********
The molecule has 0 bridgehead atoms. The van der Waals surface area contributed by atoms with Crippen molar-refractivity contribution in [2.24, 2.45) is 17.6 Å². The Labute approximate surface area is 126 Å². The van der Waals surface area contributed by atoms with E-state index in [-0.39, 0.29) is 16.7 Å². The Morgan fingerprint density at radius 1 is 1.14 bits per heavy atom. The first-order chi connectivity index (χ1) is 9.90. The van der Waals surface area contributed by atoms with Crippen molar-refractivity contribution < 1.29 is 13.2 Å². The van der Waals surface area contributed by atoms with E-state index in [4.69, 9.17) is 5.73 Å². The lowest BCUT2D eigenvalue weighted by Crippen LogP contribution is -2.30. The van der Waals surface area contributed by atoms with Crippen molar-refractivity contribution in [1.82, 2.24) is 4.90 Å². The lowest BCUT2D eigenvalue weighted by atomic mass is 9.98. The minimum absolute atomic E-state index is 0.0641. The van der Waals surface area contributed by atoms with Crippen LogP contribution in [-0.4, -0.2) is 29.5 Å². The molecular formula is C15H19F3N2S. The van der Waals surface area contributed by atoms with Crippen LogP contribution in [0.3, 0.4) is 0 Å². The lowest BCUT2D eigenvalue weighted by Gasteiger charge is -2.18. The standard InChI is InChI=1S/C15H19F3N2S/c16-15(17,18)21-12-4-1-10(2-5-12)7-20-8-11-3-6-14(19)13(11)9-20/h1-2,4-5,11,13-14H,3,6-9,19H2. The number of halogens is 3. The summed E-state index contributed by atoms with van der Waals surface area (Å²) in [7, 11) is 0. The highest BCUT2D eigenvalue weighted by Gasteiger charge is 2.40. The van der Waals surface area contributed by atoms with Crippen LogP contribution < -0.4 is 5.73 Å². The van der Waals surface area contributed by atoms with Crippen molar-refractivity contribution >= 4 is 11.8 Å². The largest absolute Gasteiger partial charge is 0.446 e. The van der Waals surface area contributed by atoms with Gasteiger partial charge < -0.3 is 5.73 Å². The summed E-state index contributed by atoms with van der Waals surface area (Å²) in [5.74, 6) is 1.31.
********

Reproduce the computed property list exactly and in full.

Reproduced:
The molecule has 0 bridgehead atoms. The van der Waals surface area contributed by atoms with Crippen molar-refractivity contribution in [2.24, 2.45) is 17.6 Å². The Labute approximate surface area is 126 Å². The van der Waals surface area contributed by atoms with E-state index in [-0.39, 0.29) is 16.7 Å². The Morgan fingerprint density at radius 1 is 1.14 bits per heavy atom. The first-order chi connectivity index (χ1) is 9.90. The van der Waals surface area contributed by atoms with Crippen molar-refractivity contribution < 1.29 is 13.2 Å². The van der Waals surface area contributed by atoms with E-state index in [4.69, 9.17) is 5.73 Å². The lowest BCUT2D eigenvalue weighted by Crippen LogP contribution is -2.30. The van der Waals surface area contributed by atoms with Crippen molar-refractivity contribution in [1.82, 2.24) is 4.90 Å². The lowest BCUT2D eigenvalue weighted by atomic mass is 9.98. The minimum absolute atomic E-state index is 0.0641. The van der Waals surface area contributed by atoms with Crippen LogP contribution in [-0.4, -0.2) is 29.5 Å². The molecular formula is C15H19F3N2S. The van der Waals surface area contributed by atoms with Crippen LogP contribution in [0.3, 0.4) is 0 Å². The lowest BCUT2D eigenvalue weighted by Gasteiger charge is -2.18. The standard InChI is InChI=1S/C15H19F3N2S/c16-15(17,18)21-12-4-1-10(2-5-12)7-20-8-11-3-6-14(19)13(11)9-20/h1-2,4-5,11,13-14H,3,6-9,19H2. The number of halogens is 3. The summed E-state index contributed by atoms with van der Waals surface area (Å²) in [7, 11) is 0. The highest BCUT2D eigenvalue weighted by Gasteiger charge is 2.40. The van der Waals surface area contributed by atoms with Crippen LogP contribution < -0.4 is 5.73 Å². The van der Waals surface area contributed by atoms with Crippen molar-refractivity contribution >= 4 is 11.8 Å². The largest absolute Gasteiger partial charge is 0.446 e. The van der Waals surface area contributed by atoms with Gasteiger partial charge < -0.3 is 5.73 Å². The summed E-state index contributed by atoms with van der Waals surface area (Å²) in [5.74, 6) is 1.31.